Interview by Carol Wright
We got to chat with singer/songwriter CLOVER about the music video for her new single “Sunman,” busking throughout the country, and what has been keeping her creatively motivated.
Take us back to the beginning. Growing up was music often a way you felt you could connect with others or express yourself?
Yes, definitely! From the time I was four years old I always gravitated towards music – I was obsessed with the movies The Sound of Music and Annie. I would often dress up as Annie and dance around the house singing the songs. It’s crazy thinking about it now that I’m a music teacher, but when I was five I played piano and sang “Lady Madonna” by The Beatles at my elementary school talent show. After that performance I remember being so overcome with emotion that I ran to my mom and cried – this was the moment I knew I found my “thing.” It made me feel so whole to be able to express myself in that way and bring joy to people through music. When I got to high school that’s when I really started leaning into songwriting. I used it as a method for understanding my emotions and processing complex family dynamics. This is now one of the main ways I express myself and connect with others – as a songwriting teacher.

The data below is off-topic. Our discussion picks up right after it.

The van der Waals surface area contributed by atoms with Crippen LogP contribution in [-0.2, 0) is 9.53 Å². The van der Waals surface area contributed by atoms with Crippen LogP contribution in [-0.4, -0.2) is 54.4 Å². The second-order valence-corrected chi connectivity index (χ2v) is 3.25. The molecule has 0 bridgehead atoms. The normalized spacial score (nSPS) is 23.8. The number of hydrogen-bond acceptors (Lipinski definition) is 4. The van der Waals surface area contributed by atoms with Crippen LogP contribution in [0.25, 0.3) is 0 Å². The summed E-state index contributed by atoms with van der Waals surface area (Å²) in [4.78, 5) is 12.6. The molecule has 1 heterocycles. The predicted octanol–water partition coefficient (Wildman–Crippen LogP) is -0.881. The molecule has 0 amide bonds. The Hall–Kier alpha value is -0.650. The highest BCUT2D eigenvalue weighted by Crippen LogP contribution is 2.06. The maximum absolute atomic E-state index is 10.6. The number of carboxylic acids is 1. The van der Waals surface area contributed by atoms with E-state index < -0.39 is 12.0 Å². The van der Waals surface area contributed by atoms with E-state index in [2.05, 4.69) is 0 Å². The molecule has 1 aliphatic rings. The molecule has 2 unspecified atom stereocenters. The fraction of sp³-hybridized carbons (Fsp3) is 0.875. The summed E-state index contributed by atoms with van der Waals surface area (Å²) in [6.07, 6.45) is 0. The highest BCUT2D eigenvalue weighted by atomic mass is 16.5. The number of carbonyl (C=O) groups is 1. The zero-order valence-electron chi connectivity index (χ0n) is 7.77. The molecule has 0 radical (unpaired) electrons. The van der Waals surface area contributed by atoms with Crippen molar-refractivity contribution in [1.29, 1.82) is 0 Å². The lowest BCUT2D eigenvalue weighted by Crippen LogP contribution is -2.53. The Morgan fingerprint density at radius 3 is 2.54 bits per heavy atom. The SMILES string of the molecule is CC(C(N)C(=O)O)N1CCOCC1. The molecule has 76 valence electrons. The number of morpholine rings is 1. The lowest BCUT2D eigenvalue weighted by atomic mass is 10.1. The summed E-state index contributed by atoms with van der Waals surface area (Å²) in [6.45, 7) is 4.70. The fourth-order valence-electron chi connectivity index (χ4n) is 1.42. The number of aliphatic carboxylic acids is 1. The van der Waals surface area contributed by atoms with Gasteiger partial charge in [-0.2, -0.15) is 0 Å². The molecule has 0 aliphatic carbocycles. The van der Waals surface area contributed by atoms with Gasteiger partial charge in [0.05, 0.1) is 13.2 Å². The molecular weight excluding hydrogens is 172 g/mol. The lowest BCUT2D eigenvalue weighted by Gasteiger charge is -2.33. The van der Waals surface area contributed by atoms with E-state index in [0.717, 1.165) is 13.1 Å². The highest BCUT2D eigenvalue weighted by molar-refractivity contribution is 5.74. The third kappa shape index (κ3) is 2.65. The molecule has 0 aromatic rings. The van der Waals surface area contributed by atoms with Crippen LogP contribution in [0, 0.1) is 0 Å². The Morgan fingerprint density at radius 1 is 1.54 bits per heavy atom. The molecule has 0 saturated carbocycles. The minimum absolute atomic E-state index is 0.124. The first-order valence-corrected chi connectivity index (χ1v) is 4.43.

You have been busking throughout the country and recently started selling journals as well. How has it been having these unique performances and what have you learned along the way?
Busking during this time has been such a blessing – selfishly for me because performing is what makes me happiest (and with the pandemic, proper gigs don’t really exist), but it has also been a blessing for those who stumble upon it. Right now people are craving live music and magic and providing that for them feels so good. Painting and selling journals is a way I like to encourage creativity in others. Now more than ever, people need a form of release. Whether it’s songwriting or free-writing, having a private and personal place like a hand painted journal that has been made with love is a great canvas for self-expression.
“Sunman” is a beautiful song. Did you pull from your own love life and experiences to write the lyrics?
Thank you! Yes, I wrote this song as a gift for my partner Dani’s birthday. He was born on the summer solstice, which is the longest day of the year. He also has the sunniest personality of anyone I’ve ever met – always positive, smiling, and playful! Our love is definitely blinding and the lyric “I wanna drink the light ‘til my irises are golden” speaks to this. It’s a song about having a healthy, loving, and loud love with a partner who you admire so deeply and not wanting to miss a moment of it.
The music video for “Sunman” is magical. What was the inspiration behind the visuals and did you create mood boards to track your ideas for the video?